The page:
This book, you guys. This book.
“In this hilarious homage to Jane Austen, a lady with a penchant for trouble finds a handsome spy much more than merely tolerable.
“It’s Jane Austen meets Jane Foster in Anstey’s debut novel, which serves up a delightful combination of Regency romance, scientific curiosity, and spy intrigue for a tale that will have readers rooting for love and science.” –Entertainment Weekly
Juliana Telford is not your average nineteenth-century young lady. She’s much more interested in researching ladybugs than marriage, fashionable dresses, or dances. So when her father sends her to London for a season, she’s determined not to form any attachments. Instead, she plans to secretly publish her research.
Spencer Northam is not the average young gentleman of leisure he appears. He is actually a spy for the War Office, and is more focused on acing his first mission than meeting eligible ladies. Fortunately, Juliana feels the same, and they agree to pretend to fall for each other. Spencer can finally focus, until he is tasked with observing Juliana’s traveling companions . . . and Juliana herself.
Full of humor and English Regency Period charm, and starring a whip-smart strong female heroine,Love, Lies and Spies by Cindy Anstey is a young adult novel with the perfect mix of romance, action, and adventure.” ~Amazon.com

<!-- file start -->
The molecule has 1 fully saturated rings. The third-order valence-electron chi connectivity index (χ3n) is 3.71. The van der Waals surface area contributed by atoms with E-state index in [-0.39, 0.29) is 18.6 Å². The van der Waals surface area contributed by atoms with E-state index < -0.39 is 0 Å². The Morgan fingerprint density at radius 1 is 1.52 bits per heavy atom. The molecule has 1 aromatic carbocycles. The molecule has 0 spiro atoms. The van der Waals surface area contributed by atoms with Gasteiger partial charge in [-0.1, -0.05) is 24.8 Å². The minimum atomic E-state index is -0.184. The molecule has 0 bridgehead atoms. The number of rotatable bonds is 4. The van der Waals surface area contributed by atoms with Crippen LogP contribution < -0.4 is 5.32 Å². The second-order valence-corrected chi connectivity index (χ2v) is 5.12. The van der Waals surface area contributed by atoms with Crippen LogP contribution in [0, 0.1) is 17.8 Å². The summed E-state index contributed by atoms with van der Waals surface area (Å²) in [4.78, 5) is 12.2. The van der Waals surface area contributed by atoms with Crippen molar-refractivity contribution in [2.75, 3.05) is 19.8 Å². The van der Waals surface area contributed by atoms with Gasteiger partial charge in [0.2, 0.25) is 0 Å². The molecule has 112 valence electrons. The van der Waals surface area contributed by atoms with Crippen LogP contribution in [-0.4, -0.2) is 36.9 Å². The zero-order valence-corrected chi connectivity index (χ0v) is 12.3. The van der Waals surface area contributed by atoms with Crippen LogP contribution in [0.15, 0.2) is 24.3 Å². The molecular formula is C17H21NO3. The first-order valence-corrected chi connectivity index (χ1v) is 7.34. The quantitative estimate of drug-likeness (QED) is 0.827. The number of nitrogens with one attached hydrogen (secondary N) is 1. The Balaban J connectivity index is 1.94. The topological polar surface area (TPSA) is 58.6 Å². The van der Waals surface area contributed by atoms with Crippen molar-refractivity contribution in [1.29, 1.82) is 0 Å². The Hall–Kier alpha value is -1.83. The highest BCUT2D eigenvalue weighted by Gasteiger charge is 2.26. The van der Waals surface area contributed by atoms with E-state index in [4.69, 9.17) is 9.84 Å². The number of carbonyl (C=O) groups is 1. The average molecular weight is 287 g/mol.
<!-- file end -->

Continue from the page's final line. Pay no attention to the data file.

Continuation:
This book is the BEST combination of Jane Austen’s prose and Rick Riordan’s hilarity. It is silly, political, romantic, and swoon-worthy.
We had a smart & quirky main character, and a dashing, mysterious love interest. The dual POV (alternating between Juliana and Spencer) works to the advantage of this book, in a way that it doesn’t for many.
The side characters were all well-developed, and were woven into the plots seamlessly.
I also loved the history of the Napoleonic War threaded through this story.
So, the villains were….not my favorite part of this book. SPOILER ALERT, but I saw the twist where the Pyebalds were concerned from a mile away. But, to be honest, I didn’t see any of them as very threatening, except for Maxwell. Maxwell was quite fearful, simply because he is a character whose sexual obsession is something we see WAY too often in real life. Also, I didn’t QUITE believe that the War Office and the Home Office would get their wires crossed THAT extremely, but I know that it could have happened, at least to a lesser effect.
Good book, especially for lovers of Jane Austen and other Regency authors. I love the author’s writing, and I’ve already pre-ordered the next Regency novel written by this author (Duels And Deception, Swoon Reads, April 2017).